2
$\begingroup$

While giving my answer here, I thought to the following generalization of the claim therein stated:

Claim. Let $p>3$ be a prime. There doesn't exist any $H\lhd S_p$, $|H|=p$, such that $S_p/H\cong S_{p-1}$.

Proof sketch. By contradiction, suppose that such a $H$ does exist. Then, there is a surjective homomorphism $\varphi$ from $S_p$ to $S_{p-1}$ with kernel $H$. Such a $\varphi$ sends conjugacy classes to conjugacy classes. $H$ is made up of $p$ $p$-cycles; the number of $p$-cycles in $S_p$ is $(p-1)!>p$ (for $p>3$, as assumed), and thence $H\setminus\{Id\}\subsetneq \operatorname{Cl}((1...p))$. Therefore, any element of $H\setminus \{Id\}$ is sent into $\varphi(\operatorname{Cl}((1...p)))$, which does not contain the identity of $S_{p-1}$; but any such element is sent to $Id$ by definition of kernel. Contradiction.

(As "minimal corollary", take $p=5$ to get the case addressed in the opening link.)

Is this all correct?

$\endgroup$
3
  • $\begingroup$ For $n\ge 5$ the only non-trivial proper normal subgroup of $S_n$ is $A_n$. $\endgroup$ – Hongyi Huang Sep 16 '20 at 12:50
  • $\begingroup$ @Hongyi Huang, in the spirit of the linked post, I assume that parity of a permutation is not an available notion here, let alone $A_n$. $\endgroup$ – user810157 Sep 16 '20 at 13:01
  • $\begingroup$ Then any element of order $p$ in $S_p$ is a $p$-cycle. With this in mind, it is very straightforward to see that $H$ can never be normal. $\endgroup$ – Hongyi Huang Sep 16 '20 at 13:09
1
$\begingroup$

The generalization is good, but you're proving by contradiction, not by contraposition.

If such a normal $H$ subgroup exists, it must have $p$ elements by the homomorphism theorems. Since $p$ is prime, the group is cyclic and generated by a $p$-cycle that, upon relabeling of the elements we permute on, it can be assumed to be $(123\dots p)$.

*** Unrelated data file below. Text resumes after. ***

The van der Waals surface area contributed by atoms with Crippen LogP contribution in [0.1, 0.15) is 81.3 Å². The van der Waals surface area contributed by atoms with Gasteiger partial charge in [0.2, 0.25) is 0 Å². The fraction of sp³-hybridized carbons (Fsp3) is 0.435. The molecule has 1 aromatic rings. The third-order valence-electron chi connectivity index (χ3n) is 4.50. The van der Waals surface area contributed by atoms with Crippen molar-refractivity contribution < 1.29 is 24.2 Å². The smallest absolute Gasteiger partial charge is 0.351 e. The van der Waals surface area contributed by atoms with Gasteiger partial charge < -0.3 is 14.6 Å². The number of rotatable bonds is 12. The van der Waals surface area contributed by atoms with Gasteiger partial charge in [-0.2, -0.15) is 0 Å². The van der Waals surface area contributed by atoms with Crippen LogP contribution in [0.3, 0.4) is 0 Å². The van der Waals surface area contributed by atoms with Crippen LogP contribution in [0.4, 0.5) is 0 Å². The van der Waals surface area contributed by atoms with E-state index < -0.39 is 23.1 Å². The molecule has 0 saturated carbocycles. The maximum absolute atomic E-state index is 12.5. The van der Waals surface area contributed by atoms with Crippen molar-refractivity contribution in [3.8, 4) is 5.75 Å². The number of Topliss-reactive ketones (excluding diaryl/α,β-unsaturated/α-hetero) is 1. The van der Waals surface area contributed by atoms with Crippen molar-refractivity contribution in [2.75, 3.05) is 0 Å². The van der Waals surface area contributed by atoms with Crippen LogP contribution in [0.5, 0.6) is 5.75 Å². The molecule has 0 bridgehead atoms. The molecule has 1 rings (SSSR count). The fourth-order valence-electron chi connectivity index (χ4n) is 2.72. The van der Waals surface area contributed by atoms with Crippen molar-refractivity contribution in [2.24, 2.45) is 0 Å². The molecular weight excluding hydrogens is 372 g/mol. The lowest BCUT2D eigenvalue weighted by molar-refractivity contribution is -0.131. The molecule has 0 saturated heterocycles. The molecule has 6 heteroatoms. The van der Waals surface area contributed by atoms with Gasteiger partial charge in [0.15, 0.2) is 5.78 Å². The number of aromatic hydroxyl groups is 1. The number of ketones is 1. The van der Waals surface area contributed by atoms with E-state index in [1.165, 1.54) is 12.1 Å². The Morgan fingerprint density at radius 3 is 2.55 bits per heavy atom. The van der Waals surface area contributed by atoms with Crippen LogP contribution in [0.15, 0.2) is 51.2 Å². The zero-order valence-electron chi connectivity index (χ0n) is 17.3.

Since $(12)(1234\dots p)(12)=(2134\dots p)$ is not a power of $(1234\dots p)$, $H$ is not normal. Contradiction.

The assumption $p>3$ is necessary: indeed, the same argument applied to $(123)$ yields $(213)=(123)^2$ and, indeed, $S_3/A_3\cong S_2$.

The statement is however also true for every $n>4$ and follows from the simplicity of $A_n$.

$\endgroup$
3
  • $\begingroup$ Just for the record (and the interested readers), on "contraposition" vs. "contradiction" see e.g. here: math.stackexchange.com/q/262828/810157 $\endgroup$ – user810157 Sep 16 '20 at 14:59
  • $\begingroup$ For $n=4$ the statement seems to be false: math.stackexchange.com/q/1804908/810157 $\endgroup$ – user810157 Sep 18 '20 at 2:30
  • 1
    $\begingroup$ @user750041 thanks, I’ll fix $\endgroup$ – egreg Sep 18 '20 at 7:29
1
$\begingroup$

If $p>3$ is prime then $S_p$ contains exactly three normal subgroups: $1$, $A_p$, $ S_p$.

$\endgroup$
0
$\begingroup$

Two approaches:

$\bullet $ For $n\gt4$, the only nontrivial normal subgroup of $S_n$ is $A_n$.

$\bullet$ The subgroup would have to be generated by a $p$-cycle. But, by a theorem, all $p$ cycles are conjugate in $S_p$. However, there are $(p-1)!\gt p$ of them.

$\endgroup$

Your Answer

By clicking “Post Your Answer”, you agree to our terms of service, privacy policy and cookie policy